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Political science, History
This chapter charts the DAC’s Cold War history. During this period the DAC established much of the institutional and intellectual scaffolding of international development cooperation. Moreover, participation in the DAC also orchestrated a quiet revolution in the identities of its members, forging them into an imagined community of donors in which the supply of development assistance came to be seen as a routine function of modern industrialised states. Although the Cold War provided the overarching backdrop, the chapter also teases out some of the other key features of the landscape inhabited by the DAC and how they constrained and enabled its influence. These include the North-South orientation of North-South development cooperation, the hegemonic role of the United States, disagreements amongst member states, and the DAC’s relationship with other component parts of the OECD.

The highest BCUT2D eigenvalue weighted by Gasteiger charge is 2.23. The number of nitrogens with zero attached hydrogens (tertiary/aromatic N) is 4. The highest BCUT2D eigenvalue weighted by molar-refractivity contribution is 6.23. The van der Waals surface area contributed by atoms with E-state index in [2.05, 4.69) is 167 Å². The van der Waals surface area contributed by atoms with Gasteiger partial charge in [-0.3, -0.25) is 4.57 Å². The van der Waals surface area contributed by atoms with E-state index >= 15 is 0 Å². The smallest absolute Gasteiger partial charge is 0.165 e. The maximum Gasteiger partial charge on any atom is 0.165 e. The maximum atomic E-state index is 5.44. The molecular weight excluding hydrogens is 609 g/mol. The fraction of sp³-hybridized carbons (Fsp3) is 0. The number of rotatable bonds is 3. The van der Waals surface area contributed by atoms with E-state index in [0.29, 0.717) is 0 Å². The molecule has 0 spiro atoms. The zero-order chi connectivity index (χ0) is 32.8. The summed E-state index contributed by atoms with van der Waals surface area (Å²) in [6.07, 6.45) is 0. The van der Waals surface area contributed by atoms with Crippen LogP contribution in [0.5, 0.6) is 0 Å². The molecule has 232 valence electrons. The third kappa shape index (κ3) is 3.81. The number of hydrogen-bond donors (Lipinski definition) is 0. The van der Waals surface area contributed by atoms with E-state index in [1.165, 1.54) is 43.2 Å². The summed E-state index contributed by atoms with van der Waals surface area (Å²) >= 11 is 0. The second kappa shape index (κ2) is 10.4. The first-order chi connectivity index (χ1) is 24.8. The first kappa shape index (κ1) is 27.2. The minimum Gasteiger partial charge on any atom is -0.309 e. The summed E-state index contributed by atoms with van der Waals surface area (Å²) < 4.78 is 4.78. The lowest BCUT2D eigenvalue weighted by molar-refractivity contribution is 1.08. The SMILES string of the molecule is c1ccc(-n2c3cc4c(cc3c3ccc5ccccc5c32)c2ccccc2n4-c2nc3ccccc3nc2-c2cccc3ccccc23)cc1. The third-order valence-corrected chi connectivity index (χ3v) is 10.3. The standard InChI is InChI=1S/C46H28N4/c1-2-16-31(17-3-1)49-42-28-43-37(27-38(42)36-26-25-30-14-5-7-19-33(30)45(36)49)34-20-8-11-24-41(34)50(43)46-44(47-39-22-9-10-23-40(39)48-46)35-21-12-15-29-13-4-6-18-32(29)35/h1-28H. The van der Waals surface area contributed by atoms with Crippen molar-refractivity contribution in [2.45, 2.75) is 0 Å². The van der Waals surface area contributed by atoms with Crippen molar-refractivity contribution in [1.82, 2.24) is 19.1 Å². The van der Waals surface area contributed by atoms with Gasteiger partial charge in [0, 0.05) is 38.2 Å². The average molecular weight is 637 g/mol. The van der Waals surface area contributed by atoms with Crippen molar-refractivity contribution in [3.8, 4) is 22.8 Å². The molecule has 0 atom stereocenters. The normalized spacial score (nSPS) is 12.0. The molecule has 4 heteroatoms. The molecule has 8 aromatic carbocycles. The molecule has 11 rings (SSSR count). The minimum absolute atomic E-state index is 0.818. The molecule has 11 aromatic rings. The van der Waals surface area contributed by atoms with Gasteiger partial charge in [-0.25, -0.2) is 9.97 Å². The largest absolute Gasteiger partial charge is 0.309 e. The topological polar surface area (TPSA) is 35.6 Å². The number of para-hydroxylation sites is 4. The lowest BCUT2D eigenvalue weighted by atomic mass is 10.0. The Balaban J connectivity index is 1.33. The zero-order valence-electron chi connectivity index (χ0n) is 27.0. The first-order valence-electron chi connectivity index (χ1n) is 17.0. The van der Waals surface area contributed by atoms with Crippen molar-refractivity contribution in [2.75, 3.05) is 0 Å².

Woodward, R. (2021) ‘Putting the ‘D’ into the OECD – The DAC in the Cold War Years’, in G.Bracho et.al. (eds.) Origins, Evolution and Future of Global Development Cooperation: The Role of the Development Assistance Committee, Bonn: Deutsches Institut fur Entwicklungspolitik, pp. 272-89, DOI: 10.23661/s104.2021
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